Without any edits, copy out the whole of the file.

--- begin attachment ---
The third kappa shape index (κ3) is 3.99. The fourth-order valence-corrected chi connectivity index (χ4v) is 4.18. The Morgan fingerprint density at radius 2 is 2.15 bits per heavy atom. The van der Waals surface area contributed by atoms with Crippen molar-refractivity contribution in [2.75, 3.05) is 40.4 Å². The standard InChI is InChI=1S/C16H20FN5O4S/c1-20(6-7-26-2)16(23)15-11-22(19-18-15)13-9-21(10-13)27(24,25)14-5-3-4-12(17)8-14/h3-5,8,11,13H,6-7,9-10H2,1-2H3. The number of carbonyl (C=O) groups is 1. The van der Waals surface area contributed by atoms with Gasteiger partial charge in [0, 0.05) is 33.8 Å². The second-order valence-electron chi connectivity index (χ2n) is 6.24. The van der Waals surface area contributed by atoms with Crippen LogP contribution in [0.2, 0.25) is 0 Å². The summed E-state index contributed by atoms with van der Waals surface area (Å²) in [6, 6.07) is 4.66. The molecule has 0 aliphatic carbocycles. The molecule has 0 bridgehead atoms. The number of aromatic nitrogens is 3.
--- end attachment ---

The third kappa shape index (κ3) is 3.99. The fourth-order valence-corrected chi connectivity index (χ4v) is 4.18. The Morgan fingerprint density at radius 2 is 2.15 bits per heavy atom. The van der Waals surface area contributed by atoms with Crippen molar-refractivity contribution in [2.75, 3.05) is 40.4 Å². The standard InChI is InChI=1S/C16H20FN5O4S/c1-20(6-7-26-2)16(23)15-11-22(19-18-15)13-9-21(10-13)27(24,25)14-5-3-4-12(17)8-14/h3-5,8,11,13H,6-7,9-10H2,1-2H3. The number of carbonyl (C=O) groups is 1. The van der Waals surface area contributed by atoms with Gasteiger partial charge in [0, 0.05) is 33.8 Å². The second-order valence-electron chi connectivity index (χ2n) is 6.24. The van der Waals surface area contributed by atoms with Crippen LogP contribution in [0.2, 0.25) is 0 Å². The summed E-state index contributed by atoms with van der Waals surface area (Å²) in [6, 6.07) is 4.66. The molecule has 0 aliphatic carbocycles. The molecule has 0 bridgehead atoms. The number of aromatic nitrogens is 3.